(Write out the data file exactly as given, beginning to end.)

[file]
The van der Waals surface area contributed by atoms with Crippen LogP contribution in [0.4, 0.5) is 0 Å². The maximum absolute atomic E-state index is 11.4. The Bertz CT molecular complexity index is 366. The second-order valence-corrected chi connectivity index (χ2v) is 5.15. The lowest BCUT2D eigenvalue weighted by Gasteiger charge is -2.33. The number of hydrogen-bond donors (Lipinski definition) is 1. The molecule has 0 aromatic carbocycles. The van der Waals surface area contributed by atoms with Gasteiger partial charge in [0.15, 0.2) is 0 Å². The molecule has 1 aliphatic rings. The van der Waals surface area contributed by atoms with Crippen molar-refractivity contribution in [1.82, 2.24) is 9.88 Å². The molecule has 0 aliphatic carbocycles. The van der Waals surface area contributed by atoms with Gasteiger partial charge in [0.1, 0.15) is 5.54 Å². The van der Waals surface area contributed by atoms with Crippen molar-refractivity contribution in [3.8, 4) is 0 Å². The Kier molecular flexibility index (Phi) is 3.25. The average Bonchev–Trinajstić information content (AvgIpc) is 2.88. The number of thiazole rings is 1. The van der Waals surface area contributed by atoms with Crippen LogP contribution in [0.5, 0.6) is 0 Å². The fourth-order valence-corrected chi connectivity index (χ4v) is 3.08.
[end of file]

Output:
The van der Waals surface area contributed by atoms with Crippen LogP contribution in [0.4, 0.5) is 0 Å². The maximum absolute atomic E-state index is 11.4. The Bertz CT molecular complexity index is 366. The second-order valence-corrected chi connectivity index (χ2v) is 5.15. The lowest BCUT2D eigenvalue weighted by Gasteiger charge is -2.33. The number of hydrogen-bond donors (Lipinski definition) is 1. The molecule has 0 aromatic carbocycles. The van der Waals surface area contributed by atoms with Gasteiger partial charge in [0.15, 0.2) is 0 Å². The molecule has 1 aliphatic rings. The van der Waals surface area contributed by atoms with Crippen molar-refractivity contribution in [1.82, 2.24) is 9.88 Å². The molecule has 0 aliphatic carbocycles. The van der Waals surface area contributed by atoms with Gasteiger partial charge in [0.1, 0.15) is 5.54 Å². The van der Waals surface area contributed by atoms with Crippen molar-refractivity contribution in [3.8, 4) is 0 Å². The Kier molecular flexibility index (Phi) is 3.25. The average Bonchev–Trinajstić information content (AvgIpc) is 2.88. The number of thiazole rings is 1. The van der Waals surface area contributed by atoms with Crippen LogP contribution in [0.5, 0.6) is 0 Å². The fourth-order valence-corrected chi connectivity index (χ4v) is 3.08.